A Scenic Tour of the Highlands



Glencoe
Glencoe


Glencoe is the most celebrated glen in Scotland - both for historical association and for overwhelming magnificent mountain scenery. The Three Sisters of Glencoe are three hills called Beinn Fhada, Gearr Aonach and Anonach Dubh.




Glenfinnan at Sunset
Glenfinnan at Sunset
Glenfinnan is one of the most beautiful and romantic places in the West Highlands, where the "Road to the Isles" passes the head of Loch Sheil on the way to Morar and Mallaig. At the head of Loch Sheil stands the prominet Glenfinnan Monument that commemorates the raising by the Marquess of Tullibardine of Prince Charles Edward Stuart's standard on the 19th of August 1745 as a rallying point for the clans. It was over the hill to the north that Lochiel and his clansmen marched to join the Prince.


Orkney
The Orkney Coastline
Orkney lies some 20 miles to the north of the mainland of Scotland by Caithness and contains sixty seven islands, of which twenty one are inhabited. The city of Kirkwall, with the Cathedral of St Magnus, almost nine centuries old, is its capital.


Gigha Island
Gigha Island near Kintyre
Gigha Island, Argyll, is one of the Inner Hebrides. It's name being properly interpreted as "Isle of God". The island is only six miles long. There are attractive sandy beaches on the East coast.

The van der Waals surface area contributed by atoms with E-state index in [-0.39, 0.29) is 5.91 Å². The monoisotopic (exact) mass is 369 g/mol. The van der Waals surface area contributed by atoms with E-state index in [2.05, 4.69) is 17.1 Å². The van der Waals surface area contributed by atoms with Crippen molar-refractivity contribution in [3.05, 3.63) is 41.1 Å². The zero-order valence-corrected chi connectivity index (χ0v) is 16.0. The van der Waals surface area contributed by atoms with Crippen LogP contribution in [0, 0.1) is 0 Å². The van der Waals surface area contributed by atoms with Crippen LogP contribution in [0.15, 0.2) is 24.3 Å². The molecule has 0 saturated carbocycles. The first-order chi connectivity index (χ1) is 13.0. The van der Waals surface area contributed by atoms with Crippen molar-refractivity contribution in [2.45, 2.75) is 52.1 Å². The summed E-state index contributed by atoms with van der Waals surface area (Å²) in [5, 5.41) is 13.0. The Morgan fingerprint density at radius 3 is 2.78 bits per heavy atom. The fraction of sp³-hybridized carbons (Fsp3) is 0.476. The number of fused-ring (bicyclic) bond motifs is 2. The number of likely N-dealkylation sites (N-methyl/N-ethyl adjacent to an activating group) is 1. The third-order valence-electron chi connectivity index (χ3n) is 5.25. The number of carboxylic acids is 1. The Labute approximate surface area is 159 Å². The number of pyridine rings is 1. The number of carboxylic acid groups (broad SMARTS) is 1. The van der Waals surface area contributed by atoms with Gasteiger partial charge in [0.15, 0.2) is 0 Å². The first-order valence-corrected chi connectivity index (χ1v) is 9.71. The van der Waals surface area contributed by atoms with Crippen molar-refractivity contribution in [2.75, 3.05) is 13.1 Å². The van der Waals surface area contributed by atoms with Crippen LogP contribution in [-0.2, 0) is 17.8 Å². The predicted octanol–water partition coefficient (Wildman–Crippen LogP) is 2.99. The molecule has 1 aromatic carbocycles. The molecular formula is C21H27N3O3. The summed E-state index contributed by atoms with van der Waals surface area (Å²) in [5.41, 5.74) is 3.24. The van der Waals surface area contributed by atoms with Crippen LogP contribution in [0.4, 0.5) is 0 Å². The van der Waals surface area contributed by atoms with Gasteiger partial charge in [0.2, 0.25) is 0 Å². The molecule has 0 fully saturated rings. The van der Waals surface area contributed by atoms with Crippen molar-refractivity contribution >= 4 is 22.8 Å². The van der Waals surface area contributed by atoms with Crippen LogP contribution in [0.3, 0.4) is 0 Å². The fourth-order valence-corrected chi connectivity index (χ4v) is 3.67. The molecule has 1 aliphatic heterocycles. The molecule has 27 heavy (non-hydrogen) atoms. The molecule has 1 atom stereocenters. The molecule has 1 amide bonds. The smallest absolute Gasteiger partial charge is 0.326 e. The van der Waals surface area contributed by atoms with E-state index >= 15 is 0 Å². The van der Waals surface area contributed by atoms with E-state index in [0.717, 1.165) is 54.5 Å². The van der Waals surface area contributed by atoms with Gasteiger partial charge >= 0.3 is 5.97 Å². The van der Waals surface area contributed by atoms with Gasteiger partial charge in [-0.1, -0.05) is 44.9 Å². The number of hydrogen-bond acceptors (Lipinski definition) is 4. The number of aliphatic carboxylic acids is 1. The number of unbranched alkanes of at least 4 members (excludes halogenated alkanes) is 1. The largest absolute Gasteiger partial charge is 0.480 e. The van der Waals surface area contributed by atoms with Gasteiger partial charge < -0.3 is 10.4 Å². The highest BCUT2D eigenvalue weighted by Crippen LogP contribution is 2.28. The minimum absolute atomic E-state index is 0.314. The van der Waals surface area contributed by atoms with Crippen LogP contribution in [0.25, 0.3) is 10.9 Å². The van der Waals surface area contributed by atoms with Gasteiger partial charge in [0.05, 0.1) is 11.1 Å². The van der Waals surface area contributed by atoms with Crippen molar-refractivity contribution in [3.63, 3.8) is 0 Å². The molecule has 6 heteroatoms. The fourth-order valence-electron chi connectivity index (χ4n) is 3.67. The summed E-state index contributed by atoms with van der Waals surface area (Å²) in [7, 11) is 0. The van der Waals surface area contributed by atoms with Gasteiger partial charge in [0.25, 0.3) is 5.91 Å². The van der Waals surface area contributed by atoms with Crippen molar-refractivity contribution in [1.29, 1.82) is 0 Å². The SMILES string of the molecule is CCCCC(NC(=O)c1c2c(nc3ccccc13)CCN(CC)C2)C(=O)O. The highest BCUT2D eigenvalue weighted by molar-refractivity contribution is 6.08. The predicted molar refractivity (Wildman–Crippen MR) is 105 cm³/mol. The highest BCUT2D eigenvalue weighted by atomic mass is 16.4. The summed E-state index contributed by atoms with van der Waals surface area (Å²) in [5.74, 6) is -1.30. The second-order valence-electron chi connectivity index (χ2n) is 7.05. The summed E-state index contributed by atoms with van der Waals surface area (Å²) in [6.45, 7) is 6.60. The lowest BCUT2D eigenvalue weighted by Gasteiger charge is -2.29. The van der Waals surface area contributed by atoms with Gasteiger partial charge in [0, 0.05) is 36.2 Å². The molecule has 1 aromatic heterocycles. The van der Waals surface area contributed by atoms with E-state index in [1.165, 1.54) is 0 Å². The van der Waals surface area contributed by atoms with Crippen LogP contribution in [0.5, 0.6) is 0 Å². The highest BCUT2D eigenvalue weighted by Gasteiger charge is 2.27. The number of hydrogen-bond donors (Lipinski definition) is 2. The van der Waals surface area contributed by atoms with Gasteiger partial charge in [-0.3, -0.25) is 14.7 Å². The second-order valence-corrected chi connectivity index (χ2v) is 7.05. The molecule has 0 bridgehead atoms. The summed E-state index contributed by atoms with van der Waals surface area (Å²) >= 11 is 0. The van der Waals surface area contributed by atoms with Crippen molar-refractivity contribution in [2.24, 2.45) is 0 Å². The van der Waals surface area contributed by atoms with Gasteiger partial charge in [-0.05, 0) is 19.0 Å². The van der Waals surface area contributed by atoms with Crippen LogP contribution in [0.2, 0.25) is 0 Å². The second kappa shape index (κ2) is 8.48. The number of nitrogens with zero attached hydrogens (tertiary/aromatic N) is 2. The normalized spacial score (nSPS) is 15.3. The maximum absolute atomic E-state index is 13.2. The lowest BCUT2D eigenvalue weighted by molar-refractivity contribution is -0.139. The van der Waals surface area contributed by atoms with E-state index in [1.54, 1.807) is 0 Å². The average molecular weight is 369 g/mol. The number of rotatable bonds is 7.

Loch Linnhe at Sunset
Loch Linnhe at Sunset
Ben Nevis rises above Loch Linnhe which forms part of the Caledonian Canal.


Loch Arkaig
Loch Arkaig
Loch Arkaig is close by Achnacarry, the seat of the Camerons of Lochiel. During the Rising of '45, an unspecified but large amount of gold was sent from France to help the Jacobite cause, but it arrived too late. The treasure was buried somewhere in Arkaig and has never been found. The Loch of Arkaig is of singular beauty.


The Island of Harris
The Island of Harris
The island of Harris is in the Outer Hebrides. This - though always, and rightly, spoken of as an island - is firmly attached to the larger, more populous island of Lewis. The immediate differences between Harris and Lewis are to be found in the wildness of the attractive scenery in Harris and the lack of, in the Harris people, of a quality that we have called "latent wildness" lying beneath the courteous surface of the bold Lewisman. The chief scenic appeal of Harris lies in its variety. It has - particularly in its northern end, adjacent to Lewis - far higher hills than those in its sister isle.
The Tour Continues...

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